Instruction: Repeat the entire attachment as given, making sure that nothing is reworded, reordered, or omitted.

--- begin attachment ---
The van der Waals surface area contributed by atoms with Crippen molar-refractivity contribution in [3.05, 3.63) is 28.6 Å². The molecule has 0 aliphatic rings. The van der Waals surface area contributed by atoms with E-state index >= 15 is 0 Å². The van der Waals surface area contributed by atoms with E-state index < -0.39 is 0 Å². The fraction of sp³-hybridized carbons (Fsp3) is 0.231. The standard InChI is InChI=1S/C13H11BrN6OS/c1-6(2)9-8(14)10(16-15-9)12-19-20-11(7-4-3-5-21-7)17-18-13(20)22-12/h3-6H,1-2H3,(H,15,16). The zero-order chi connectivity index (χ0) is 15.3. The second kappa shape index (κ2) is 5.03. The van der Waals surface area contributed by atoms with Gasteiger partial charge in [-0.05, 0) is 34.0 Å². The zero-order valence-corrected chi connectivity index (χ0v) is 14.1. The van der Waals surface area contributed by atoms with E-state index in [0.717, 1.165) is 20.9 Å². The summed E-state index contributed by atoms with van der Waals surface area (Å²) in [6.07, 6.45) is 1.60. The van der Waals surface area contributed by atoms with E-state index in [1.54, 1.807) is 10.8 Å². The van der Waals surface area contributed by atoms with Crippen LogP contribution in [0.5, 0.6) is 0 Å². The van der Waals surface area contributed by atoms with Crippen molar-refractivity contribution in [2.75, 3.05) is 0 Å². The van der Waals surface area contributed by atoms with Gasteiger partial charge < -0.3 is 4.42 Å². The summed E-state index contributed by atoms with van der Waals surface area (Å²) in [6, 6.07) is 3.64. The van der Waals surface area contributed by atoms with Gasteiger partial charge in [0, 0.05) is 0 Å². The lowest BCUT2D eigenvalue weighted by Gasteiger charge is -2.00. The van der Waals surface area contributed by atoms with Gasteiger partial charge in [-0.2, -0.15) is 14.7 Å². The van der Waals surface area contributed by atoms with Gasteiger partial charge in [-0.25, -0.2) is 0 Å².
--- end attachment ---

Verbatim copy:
The van der Waals surface area contributed by atoms with Crippen molar-refractivity contribution in [3.05, 3.63) is 28.6 Å². The molecule has 0 aliphatic rings. The van der Waals surface area contributed by atoms with E-state index >= 15 is 0 Å². The van der Waals surface area contributed by atoms with E-state index < -0.39 is 0 Å². The fraction of sp³-hybridized carbons (Fsp3) is 0.231. The standard InChI is InChI=1S/C13H11BrN6OS/c1-6(2)9-8(14)10(16-15-9)12-19-20-11(7-4-3-5-21-7)17-18-13(20)22-12/h3-6H,1-2H3,(H,15,16). The zero-order chi connectivity index (χ0) is 15.3. The second kappa shape index (κ2) is 5.03. The van der Waals surface area contributed by atoms with Gasteiger partial charge in [-0.05, 0) is 34.0 Å². The zero-order valence-corrected chi connectivity index (χ0v) is 14.1. The van der Waals surface area contributed by atoms with E-state index in [0.717, 1.165) is 20.9 Å². The summed E-state index contributed by atoms with van der Waals surface area (Å²) in [6.07, 6.45) is 1.60. The van der Waals surface area contributed by atoms with E-state index in [1.54, 1.807) is 10.8 Å². The van der Waals surface area contributed by atoms with Crippen LogP contribution in [0.5, 0.6) is 0 Å². The van der Waals surface area contributed by atoms with Crippen molar-refractivity contribution in [2.75, 3.05) is 0 Å². The van der Waals surface area contributed by atoms with Gasteiger partial charge < -0.3 is 4.42 Å². The summed E-state index contributed by atoms with van der Waals surface area (Å²) in [6, 6.07) is 3.64. The van der Waals surface area contributed by atoms with Gasteiger partial charge in [0, 0.05) is 0 Å². The lowest BCUT2D eigenvalue weighted by Gasteiger charge is -2.00. The van der Waals surface area contributed by atoms with Gasteiger partial charge in [-0.2, -0.15) is 14.7 Å². The van der Waals surface area contributed by atoms with Gasteiger partial charge in [-0.25, -0.2) is 0 Å².